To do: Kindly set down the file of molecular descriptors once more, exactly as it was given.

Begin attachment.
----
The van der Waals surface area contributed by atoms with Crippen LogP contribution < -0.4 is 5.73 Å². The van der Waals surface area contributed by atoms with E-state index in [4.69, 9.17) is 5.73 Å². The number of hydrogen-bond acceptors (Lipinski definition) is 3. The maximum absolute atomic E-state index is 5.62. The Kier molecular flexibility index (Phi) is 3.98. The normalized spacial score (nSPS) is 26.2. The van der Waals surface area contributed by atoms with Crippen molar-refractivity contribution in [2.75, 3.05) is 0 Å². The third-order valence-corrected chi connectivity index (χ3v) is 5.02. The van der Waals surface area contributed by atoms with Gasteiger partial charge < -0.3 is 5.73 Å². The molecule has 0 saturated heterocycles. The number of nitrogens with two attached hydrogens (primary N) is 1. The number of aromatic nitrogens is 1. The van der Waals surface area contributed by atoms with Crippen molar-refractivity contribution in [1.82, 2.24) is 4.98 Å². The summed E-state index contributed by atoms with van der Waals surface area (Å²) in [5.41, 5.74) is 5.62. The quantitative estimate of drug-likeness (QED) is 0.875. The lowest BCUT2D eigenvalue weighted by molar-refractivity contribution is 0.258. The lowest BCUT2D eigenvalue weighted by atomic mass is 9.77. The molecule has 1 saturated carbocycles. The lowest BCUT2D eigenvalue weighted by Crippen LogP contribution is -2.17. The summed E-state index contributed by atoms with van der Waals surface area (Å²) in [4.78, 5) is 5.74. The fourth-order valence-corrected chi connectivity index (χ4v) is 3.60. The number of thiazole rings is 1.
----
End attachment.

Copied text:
The van der Waals surface area contributed by atoms with Crippen LogP contribution < -0.4 is 5.73 Å². The van der Waals surface area contributed by atoms with E-state index in [4.69, 9.17) is 5.73 Å². The number of hydrogen-bond acceptors (Lipinski definition) is 3. The maximum absolute atomic E-state index is 5.62. The Kier molecular flexibility index (Phi) is 3.98. The normalized spacial score (nSPS) is 26.2. The van der Waals surface area contributed by atoms with Crippen molar-refractivity contribution in [2.75, 3.05) is 0 Å². The third-order valence-corrected chi connectivity index (χ3v) is 5.02. The van der Waals surface area contributed by atoms with Gasteiger partial charge < -0.3 is 5.73 Å². The molecule has 0 saturated heterocycles. The number of nitrogens with two attached hydrogens (primary N) is 1. The number of aromatic nitrogens is 1. The van der Waals surface area contributed by atoms with Crippen molar-refractivity contribution in [1.82, 2.24) is 4.98 Å². The summed E-state index contributed by atoms with van der Waals surface area (Å²) in [5.41, 5.74) is 5.62. The quantitative estimate of drug-likeness (QED) is 0.875. The lowest BCUT2D eigenvalue weighted by molar-refractivity contribution is 0.258. The lowest BCUT2D eigenvalue weighted by atomic mass is 9.77. The molecule has 1 saturated carbocycles. The lowest BCUT2D eigenvalue weighted by Crippen LogP contribution is -2.17. The summed E-state index contributed by atoms with van der Waals surface area (Å²) in [4.78, 5) is 5.74. The fourth-order valence-corrected chi connectivity index (χ4v) is 3.60. The number of thiazole rings is 1.